If your business targets consumer prospects, you'll use marketing communications--advertising, PR and direct mail, for example--to generate leads instead of developing a prospect list. Consumer marketers create a customer profile to guide them in buying the right media. This one- or two-sentence description of your best prospects should contain important demographics, such as age, gender and household income.

If you own a computer training company, for example, you might create the following profile: "Professionals aged 25-49 with household incomes of $40,000-plus who live in XYZ ZIP Codes." You could also develop a business-to-business prospect list with two categories: colleges and universities, and major hospitals.

Step 3. Meet with qualified prospects. Unsuccessful meetings cost you plenty in lost time and money. So it's vital to pre-qualify every prospect carefully by phone before you set up a meeting. No matter whether you're selling to businesses or consumers, before you make that qualifying phone call, prepare a list of questions. Then arrange to meet only with the prospects you determine are the best qualified.

A qualified prospect has a need for your product or service, can afford it and is willing to pay for it. That's why it's good news when you discover prospects who are buying from your competitor. It means that person fits the criteria.

The next time you encounter a prospect who says she's perfectly happy with your competitor, think of it as your chance to prove how much she'll benefit by working with you instead. By choosing your own clients or customers in this way, you ensure higher profitability and faster growth for your new business.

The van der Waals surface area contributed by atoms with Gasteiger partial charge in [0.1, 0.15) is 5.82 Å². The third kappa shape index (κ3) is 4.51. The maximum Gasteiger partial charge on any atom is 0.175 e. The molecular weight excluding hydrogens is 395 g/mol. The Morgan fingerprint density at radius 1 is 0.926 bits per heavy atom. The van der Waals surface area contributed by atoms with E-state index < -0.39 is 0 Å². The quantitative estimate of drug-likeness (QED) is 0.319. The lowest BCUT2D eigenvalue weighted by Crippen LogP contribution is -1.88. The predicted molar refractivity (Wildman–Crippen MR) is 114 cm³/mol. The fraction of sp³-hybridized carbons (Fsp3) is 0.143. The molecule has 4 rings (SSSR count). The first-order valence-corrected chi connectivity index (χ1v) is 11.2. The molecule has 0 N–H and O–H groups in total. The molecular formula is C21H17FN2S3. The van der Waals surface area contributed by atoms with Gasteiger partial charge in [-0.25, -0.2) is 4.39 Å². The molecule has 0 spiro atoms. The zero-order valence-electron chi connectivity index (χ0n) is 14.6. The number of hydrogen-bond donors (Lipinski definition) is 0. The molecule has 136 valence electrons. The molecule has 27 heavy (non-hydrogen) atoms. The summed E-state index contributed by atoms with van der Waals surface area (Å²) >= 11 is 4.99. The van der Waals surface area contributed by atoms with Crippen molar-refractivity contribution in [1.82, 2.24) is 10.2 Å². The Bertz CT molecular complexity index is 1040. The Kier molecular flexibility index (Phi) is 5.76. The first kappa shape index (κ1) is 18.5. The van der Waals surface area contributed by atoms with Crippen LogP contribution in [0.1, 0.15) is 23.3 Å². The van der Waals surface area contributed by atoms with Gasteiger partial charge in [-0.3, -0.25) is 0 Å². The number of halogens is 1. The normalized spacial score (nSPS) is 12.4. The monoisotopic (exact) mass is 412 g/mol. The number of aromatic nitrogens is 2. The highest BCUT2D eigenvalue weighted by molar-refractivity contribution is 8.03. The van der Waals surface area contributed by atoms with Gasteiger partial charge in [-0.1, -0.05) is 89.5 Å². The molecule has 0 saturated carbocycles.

Reuse, Recycle, Repeat

By Eileen W. Teague

Don't think of pr as shame-less self-promotion. Think of it as simply smart business practice. If you don't put your company's name in the limelight, who will? Get double the bang for your publicity buck with marketing consultant Joan Stewart's tips for recycling PR.

"Climbing the media ladder is a great place to start for people who have never had any publicity," says Stewart, whose monthly newsletter, The Publicity Hound, is packed with ideas for getting noticed. "If you've never had a newspaper write about you, don't start by trying to get a front-page story in TheWall Street Journal. The best place to start is at the very bottom rung of the media ladder. Try to get your alumni magazine or a special-interest publication in your community to write an article about your business.

"Once you've gotten a special-interest publication to write about your business, take a copy of that story, attach it to a query letter and send it to an editor at the next-highest rung of the ladder--your local weekly newspaper. Once you've gotten the weekly to write about you, clip out that story and send it along with a query letter to the editor of your local daily newspaper. Keep climbing that ladder until you get to the top.

"Anytime you get a publication to write about you, always have reprints made of the article. You can use those reprints in a variety of ways. Include them along with proposals you're making to potential clients. Take them to trade shows. If you have a retail establishment, put them on your counter where customers can see them. Placing the articles in your media kit helps establish your credibility."

For a sample copy of The Publicity Hound, send a $5 check payable to The Publicity Hound to Joan Stewart, 3930 Highway O, Saukville, WI 53080.